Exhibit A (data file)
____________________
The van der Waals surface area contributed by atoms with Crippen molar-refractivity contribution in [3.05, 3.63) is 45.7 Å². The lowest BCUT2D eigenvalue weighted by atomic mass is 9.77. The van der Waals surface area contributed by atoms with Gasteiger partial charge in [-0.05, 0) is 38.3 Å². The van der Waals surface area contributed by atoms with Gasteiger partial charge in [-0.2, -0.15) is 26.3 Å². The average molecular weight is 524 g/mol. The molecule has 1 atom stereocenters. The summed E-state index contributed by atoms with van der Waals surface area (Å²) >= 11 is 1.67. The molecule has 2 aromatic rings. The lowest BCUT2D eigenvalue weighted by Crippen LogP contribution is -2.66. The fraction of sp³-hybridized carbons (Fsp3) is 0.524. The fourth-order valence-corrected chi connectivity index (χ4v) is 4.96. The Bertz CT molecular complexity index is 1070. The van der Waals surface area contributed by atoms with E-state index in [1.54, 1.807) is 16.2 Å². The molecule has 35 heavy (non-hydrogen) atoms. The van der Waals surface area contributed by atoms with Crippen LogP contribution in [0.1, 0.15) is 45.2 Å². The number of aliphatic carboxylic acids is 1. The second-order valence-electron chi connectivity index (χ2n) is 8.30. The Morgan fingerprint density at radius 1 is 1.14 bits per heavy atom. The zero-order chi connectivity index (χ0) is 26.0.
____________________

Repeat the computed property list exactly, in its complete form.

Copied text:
The van der Waals surface area contributed by atoms with Crippen molar-refractivity contribution in [3.05, 3.63) is 45.7 Å². The lowest BCUT2D eigenvalue weighted by atomic mass is 9.77. The van der Waals surface area contributed by atoms with Gasteiger partial charge in [-0.05, 0) is 38.3 Å². The van der Waals surface area contributed by atoms with Gasteiger partial charge in [-0.2, -0.15) is 26.3 Å². The average molecular weight is 524 g/mol. The molecule has 1 atom stereocenters. The summed E-state index contributed by atoms with van der Waals surface area (Å²) >= 11 is 1.67. The molecule has 2 aromatic rings. The lowest BCUT2D eigenvalue weighted by Crippen LogP contribution is -2.66. The fraction of sp³-hybridized carbons (Fsp3) is 0.524. The fourth-order valence-corrected chi connectivity index (χ4v) is 4.96. The Bertz CT molecular complexity index is 1070. The van der Waals surface area contributed by atoms with E-state index in [1.54, 1.807) is 16.2 Å². The molecule has 35 heavy (non-hydrogen) atoms. The van der Waals surface area contributed by atoms with Crippen LogP contribution in [0.1, 0.15) is 45.2 Å². The number of aliphatic carboxylic acids is 1. The second-order valence-electron chi connectivity index (χ2n) is 8.30. The Morgan fingerprint density at radius 1 is 1.14 bits per heavy atom. The zero-order chi connectivity index (χ0) is 26.0.